Pitt basketball: Dixon, Howland reminisce at scrimmage

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It took a return trip to Pittsburgh and a moment beside old friend Jamie Dixon at center court of Petersen Events Center for Ben Howland to remember what he has been missing.

Thursday afternoon, nearly eight months after he was unceremoniously ousted after 10 years as UCLA head coach, Howland paid a visit to Dixon, his longtime assistant at Northern Arizona (1994-98) and Pitt (1999-2003). Amid the familiar sounds of dribbles and laughter and whistles, Howland was back home.

"That was the first time that it really hit me," said Howland, a veteran coach on a hiatus for the first time in 32 years. "I've never had time off at this time of year. [This visit] is special for me with Jamie, obviously, because of our close relationship."

"I bring in coaches every year to watch us practice," Dixon said. "And it's even more valuable to have a guy with as many wins as he has here. We talk all the time, so it wasn't all that different, but I guess to everyone else it seems like a new deal."

Howland sat courtside Friday night for the Oakland Zoo Blue/Gold Scrimmage, a 74-67 victory for the Gold team, as a sideshow reminder of the radical transformation the program -- and the entire Pitt community -- has undergone in the past decade since Dixon took over for Howland.

Howland applauded chancellor Mark Nordenberg and athletic director Steve Pederson for the development projects around campus that have culminated in Pitt's current standing as the newest member of the Atlantic Coast Conference, which Howland called "arguably the best basketball conference in the country."

After taking in practice and the scrimmage, Howland was impressed with the Panthers' perimeter play and speed at the dawn of the 2013 season, Pitt's first in the ACC.

"I was telling Jamie that I can't get over what a fine shooting team this is," Howland said. "When they have open shots, they're knocking them down. ... It's exciting. They've got a lot of pieces, and it's going to be a fun team to watch evolve throughout the year."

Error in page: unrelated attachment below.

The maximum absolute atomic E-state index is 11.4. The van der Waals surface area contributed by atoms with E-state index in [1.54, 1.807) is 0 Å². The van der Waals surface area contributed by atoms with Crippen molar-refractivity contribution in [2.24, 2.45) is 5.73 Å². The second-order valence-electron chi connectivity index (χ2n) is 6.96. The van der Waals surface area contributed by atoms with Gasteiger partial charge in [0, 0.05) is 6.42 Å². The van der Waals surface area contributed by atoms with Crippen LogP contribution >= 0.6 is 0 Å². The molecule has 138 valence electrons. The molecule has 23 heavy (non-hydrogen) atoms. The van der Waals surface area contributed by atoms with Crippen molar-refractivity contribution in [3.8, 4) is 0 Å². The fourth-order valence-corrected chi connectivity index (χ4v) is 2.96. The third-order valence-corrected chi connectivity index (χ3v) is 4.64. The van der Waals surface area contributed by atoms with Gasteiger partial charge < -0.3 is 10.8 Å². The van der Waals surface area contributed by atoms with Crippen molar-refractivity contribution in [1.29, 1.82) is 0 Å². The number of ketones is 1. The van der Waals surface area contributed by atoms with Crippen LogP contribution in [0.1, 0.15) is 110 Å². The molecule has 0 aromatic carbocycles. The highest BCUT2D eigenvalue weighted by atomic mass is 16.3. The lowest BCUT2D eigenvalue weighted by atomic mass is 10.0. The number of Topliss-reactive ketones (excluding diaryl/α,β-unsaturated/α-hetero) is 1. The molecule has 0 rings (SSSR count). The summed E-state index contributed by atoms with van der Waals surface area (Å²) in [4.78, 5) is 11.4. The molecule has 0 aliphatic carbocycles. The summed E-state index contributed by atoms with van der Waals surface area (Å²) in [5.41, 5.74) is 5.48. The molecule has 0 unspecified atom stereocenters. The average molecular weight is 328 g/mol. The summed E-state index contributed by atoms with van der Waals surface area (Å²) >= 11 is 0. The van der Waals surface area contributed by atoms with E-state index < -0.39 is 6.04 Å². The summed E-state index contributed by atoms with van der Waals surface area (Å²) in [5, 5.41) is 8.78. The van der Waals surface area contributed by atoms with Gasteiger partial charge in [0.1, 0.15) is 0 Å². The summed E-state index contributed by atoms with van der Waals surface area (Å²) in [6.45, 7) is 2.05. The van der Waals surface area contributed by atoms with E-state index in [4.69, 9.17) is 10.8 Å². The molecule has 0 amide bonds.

He singled out redshirt junior guard Cameron Wright as a player to watch. After dumping in 27 points and a buzzer-beating 3-point winner in the team's first scrimmage two weeks ago, Wright scored 25 points Friday to lead the Gold to victory.

"He's just a better player," Dixon said. "He's in better shape. He's shooting the ball with more arc. He's healthy. He's just playing really well."

Dixon and Howland have earned more than 200 wins since parting ways 10 years ago, with the Panthers (262-86) tipping the scales on the Bruins (230-105), though UCLA made the Final Four three times.

"Jamie has done such a phenomenal job over this last decade," Howland said. "When you look at all the programs in the country over the last decade, Pitt is in the conversation as one of the top programs year in and year out. It's been unbelievable. He's done a tremendous job."

The coaches were pitted against each other only once, a 64-55 UCLA victory in the 2007 NCAA tournament.

"It was like coaching against your best friend, your brother," Howland said. "It was not a fun game."

His own future still uncertain, Howland hopes to have secured a college head-coaching job by springtime. "I'm hoping someone will hire me," he said. "Whoever that is, I have no idea."


Stephen J. Nesbitt: snesbitt@post-gazette.com, 412-290-2183 and Twitter @stephenjnesbitt. First Published October 18, 2013 8:30 PM


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